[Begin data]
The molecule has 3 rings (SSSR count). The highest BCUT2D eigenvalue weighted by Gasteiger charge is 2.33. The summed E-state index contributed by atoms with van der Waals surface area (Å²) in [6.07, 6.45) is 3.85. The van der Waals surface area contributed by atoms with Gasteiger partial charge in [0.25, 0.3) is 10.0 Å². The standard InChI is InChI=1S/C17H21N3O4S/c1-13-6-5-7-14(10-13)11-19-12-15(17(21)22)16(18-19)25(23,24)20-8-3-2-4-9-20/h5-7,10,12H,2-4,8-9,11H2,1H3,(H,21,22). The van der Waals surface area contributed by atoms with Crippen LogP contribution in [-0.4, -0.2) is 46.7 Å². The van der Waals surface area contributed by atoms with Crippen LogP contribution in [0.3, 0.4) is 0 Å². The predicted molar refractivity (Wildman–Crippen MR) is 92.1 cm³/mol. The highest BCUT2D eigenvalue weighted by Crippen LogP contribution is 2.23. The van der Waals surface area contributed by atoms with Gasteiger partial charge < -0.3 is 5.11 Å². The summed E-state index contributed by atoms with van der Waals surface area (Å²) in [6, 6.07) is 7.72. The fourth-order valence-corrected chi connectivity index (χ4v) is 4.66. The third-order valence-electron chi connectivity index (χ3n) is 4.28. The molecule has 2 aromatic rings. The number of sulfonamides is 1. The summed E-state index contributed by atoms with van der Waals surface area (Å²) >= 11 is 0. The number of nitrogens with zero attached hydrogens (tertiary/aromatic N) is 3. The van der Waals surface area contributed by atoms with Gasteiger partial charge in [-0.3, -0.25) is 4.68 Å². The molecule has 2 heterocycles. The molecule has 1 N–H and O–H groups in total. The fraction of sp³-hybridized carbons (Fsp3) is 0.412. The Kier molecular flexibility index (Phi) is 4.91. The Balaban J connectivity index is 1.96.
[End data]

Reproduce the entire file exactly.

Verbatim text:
The molecule has 3 rings (SSSR count). The highest BCUT2D eigenvalue weighted by Gasteiger charge is 2.33. The summed E-state index contributed by atoms with van der Waals surface area (Å²) in [6.07, 6.45) is 3.85. The van der Waals surface area contributed by atoms with Gasteiger partial charge in [0.25, 0.3) is 10.0 Å². The standard InChI is InChI=1S/C17H21N3O4S/c1-13-6-5-7-14(10-13)11-19-12-15(17(21)22)16(18-19)25(23,24)20-8-3-2-4-9-20/h5-7,10,12H,2-4,8-9,11H2,1H3,(H,21,22). The van der Waals surface area contributed by atoms with Crippen LogP contribution in [-0.4, -0.2) is 46.7 Å². The van der Waals surface area contributed by atoms with Crippen LogP contribution in [0.3, 0.4) is 0 Å². The predicted molar refractivity (Wildman–Crippen MR) is 92.1 cm³/mol. The highest BCUT2D eigenvalue weighted by Crippen LogP contribution is 2.23. The van der Waals surface area contributed by atoms with Gasteiger partial charge < -0.3 is 5.11 Å². The summed E-state index contributed by atoms with van der Waals surface area (Å²) in [6, 6.07) is 7.72. The fourth-order valence-corrected chi connectivity index (χ4v) is 4.66. The third-order valence-electron chi connectivity index (χ3n) is 4.28. The molecule has 2 aromatic rings. The number of sulfonamides is 1. The summed E-state index contributed by atoms with van der Waals surface area (Å²) >= 11 is 0. The number of nitrogens with zero attached hydrogens (tertiary/aromatic N) is 3. The van der Waals surface area contributed by atoms with Gasteiger partial charge in [-0.3, -0.25) is 4.68 Å². The molecule has 2 heterocycles. The molecule has 1 N–H and O–H groups in total. The fraction of sp³-hybridized carbons (Fsp3) is 0.412. The Kier molecular flexibility index (Phi) is 4.91. The Balaban J connectivity index is 1.96.